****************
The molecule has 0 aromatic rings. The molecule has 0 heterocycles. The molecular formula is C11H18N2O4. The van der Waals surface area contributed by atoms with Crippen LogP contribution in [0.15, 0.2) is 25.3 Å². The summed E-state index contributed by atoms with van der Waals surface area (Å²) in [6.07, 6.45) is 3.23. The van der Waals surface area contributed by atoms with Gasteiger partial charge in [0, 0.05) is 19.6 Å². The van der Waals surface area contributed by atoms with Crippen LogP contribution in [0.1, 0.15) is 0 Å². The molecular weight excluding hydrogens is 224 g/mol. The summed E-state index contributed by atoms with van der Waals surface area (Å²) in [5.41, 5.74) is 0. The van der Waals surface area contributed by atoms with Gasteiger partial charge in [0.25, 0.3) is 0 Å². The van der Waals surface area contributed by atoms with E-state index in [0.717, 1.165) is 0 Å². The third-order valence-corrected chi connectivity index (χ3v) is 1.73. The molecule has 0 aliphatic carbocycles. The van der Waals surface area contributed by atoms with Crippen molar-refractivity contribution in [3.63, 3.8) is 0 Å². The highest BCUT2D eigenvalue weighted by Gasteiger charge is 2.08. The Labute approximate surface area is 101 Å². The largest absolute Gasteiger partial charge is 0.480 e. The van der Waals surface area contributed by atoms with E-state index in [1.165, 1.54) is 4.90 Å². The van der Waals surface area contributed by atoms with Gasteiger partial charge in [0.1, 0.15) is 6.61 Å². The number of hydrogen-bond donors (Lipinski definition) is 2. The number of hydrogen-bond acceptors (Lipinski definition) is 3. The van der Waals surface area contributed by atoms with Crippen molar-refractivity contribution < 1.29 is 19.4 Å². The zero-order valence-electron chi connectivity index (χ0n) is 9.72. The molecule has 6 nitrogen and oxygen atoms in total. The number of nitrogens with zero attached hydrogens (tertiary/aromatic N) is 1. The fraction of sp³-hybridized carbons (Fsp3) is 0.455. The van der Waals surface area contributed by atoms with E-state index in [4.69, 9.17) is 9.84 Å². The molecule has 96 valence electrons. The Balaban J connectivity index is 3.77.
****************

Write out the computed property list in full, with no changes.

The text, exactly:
The molecule has 0 aromatic rings. The molecule has 0 heterocycles. The molecular formula is C11H18N2O4. The van der Waals surface area contributed by atoms with Crippen LogP contribution in [0.15, 0.2) is 25.3 Å². The summed E-state index contributed by atoms with van der Waals surface area (Å²) in [6.07, 6.45) is 3.23. The van der Waals surface area contributed by atoms with Gasteiger partial charge in [0, 0.05) is 19.6 Å². The van der Waals surface area contributed by atoms with Crippen LogP contribution in [0.1, 0.15) is 0 Å². The molecular weight excluding hydrogens is 224 g/mol. The summed E-state index contributed by atoms with van der Waals surface area (Å²) in [5.41, 5.74) is 0. The van der Waals surface area contributed by atoms with Gasteiger partial charge in [0.25, 0.3) is 0 Å². The van der Waals surface area contributed by atoms with E-state index in [0.717, 1.165) is 0 Å². The third-order valence-corrected chi connectivity index (χ3v) is 1.73. The molecule has 0 aliphatic carbocycles. The van der Waals surface area contributed by atoms with Crippen molar-refractivity contribution in [3.63, 3.8) is 0 Å². The highest BCUT2D eigenvalue weighted by Gasteiger charge is 2.08. The Labute approximate surface area is 101 Å². The largest absolute Gasteiger partial charge is 0.480 e. The van der Waals surface area contributed by atoms with E-state index in [1.165, 1.54) is 4.90 Å². The van der Waals surface area contributed by atoms with Gasteiger partial charge in [0.1, 0.15) is 6.61 Å². The number of hydrogen-bond donors (Lipinski definition) is 2. The number of hydrogen-bond acceptors (Lipinski definition) is 3. The van der Waals surface area contributed by atoms with Crippen molar-refractivity contribution < 1.29 is 19.4 Å². The zero-order valence-electron chi connectivity index (χ0n) is 9.72. The molecule has 6 nitrogen and oxygen atoms in total. The number of nitrogens with zero attached hydrogens (tertiary/aromatic N) is 1. The fraction of sp³-hybridized carbons (Fsp3) is 0.455. The van der Waals surface area contributed by atoms with E-state index in [4.69, 9.17) is 9.84 Å². The molecule has 96 valence electrons. The Balaban J connectivity index is 3.77.